Methods: An AD disease signature was obtained from analysis of differentially expressed genes between AD lesional and nonlesional skin biopsies. Differentially expressed genes from lesional skin from therapeutic superresponders before and after 12 weeks of FZ treatment defined the FZ-response signature. Gene set variation analysis was used to produce enrichment scores of AD and FZ-response signatures in the Unbiased Biomarkers for the Prediction of Respiratory Disease Outcomes asthma cohort.

Results: The AD disease signature (112 upregulated genes) encompassing inflammatory, T-cell, TH2, and TH17/TH22 pathways was enriched in the blood and sputum of patients with asthma with increasing severity. Patients with asthma with sputum neutrophilia and mixed granulocyte phenotypes were the most enriched (P <.05). The FZ-response signature (296 downregulated genes) was enriched in asthmatic blood (P <.05) and particularly in neutrophilic and mixed granulocytic sputum (P <.05). These data were confirmed in sputum of the Airway Disease Endotyping for Personalized Therapeutics cohort. IL-22 mRNA across tissues did not correlate with FZ-response enrichment scores, but this response signature correlated with TH22/IL-22 pathways.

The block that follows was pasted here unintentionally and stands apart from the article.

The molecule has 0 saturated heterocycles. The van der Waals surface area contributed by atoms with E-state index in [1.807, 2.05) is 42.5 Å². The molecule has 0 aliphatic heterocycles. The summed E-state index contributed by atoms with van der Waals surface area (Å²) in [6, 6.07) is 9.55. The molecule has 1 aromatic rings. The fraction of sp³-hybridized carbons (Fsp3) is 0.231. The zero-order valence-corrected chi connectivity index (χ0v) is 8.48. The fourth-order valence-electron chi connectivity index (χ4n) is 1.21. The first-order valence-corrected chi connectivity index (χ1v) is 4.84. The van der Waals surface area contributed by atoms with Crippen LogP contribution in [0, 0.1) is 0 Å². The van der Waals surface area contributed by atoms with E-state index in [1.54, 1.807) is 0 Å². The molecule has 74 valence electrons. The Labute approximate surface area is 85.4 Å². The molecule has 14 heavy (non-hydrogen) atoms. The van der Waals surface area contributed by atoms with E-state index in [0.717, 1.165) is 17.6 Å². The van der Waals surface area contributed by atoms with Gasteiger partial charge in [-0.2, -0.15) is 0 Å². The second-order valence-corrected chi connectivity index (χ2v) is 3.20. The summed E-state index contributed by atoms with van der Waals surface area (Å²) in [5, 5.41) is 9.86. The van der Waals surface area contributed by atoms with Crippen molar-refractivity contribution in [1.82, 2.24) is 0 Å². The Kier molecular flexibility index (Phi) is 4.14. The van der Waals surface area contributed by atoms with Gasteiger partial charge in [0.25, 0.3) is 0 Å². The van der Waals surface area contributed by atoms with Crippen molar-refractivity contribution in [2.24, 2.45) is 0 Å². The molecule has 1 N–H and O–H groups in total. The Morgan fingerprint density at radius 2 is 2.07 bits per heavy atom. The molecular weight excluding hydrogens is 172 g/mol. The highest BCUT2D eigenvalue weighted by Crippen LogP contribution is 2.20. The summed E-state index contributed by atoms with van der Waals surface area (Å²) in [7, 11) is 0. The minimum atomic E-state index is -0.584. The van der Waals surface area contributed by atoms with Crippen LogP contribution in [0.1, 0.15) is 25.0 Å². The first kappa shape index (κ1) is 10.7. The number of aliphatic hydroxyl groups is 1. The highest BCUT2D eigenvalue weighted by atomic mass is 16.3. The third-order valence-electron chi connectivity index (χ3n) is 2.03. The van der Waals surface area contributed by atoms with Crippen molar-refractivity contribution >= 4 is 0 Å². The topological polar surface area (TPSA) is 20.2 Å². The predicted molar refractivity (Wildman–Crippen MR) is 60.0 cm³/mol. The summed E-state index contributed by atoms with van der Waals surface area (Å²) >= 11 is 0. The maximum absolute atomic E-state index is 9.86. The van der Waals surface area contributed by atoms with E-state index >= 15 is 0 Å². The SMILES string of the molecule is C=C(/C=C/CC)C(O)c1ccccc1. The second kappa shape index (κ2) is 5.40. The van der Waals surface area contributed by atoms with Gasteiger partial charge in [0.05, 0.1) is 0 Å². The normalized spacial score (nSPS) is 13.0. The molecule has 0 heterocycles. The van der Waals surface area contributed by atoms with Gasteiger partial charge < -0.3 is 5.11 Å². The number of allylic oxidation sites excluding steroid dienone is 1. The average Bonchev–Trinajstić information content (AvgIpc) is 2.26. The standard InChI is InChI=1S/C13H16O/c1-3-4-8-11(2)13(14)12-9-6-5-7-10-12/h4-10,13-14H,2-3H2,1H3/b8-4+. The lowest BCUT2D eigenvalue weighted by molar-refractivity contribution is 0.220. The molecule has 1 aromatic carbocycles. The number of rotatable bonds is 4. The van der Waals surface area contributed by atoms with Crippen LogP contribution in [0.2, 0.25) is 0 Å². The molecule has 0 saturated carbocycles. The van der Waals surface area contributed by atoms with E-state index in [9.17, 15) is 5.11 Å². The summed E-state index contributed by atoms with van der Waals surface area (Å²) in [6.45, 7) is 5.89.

Conclusions: The FZ-response signature in AD identifies severe neutrophilic asthmatic patients as potential responders to FZ therapy. This approach will help identify patients for future asthma clinical trials of drugs used successfully in other chronic diseases.

Place, publisher, year, edition, pages
Elsevier, 2022
Keywords
atopic dermatitis, Fezakinumab, gene set variation analysis, IL-22, severe asthma
National Category
Respiratory Medicine and Allergy
Identifiers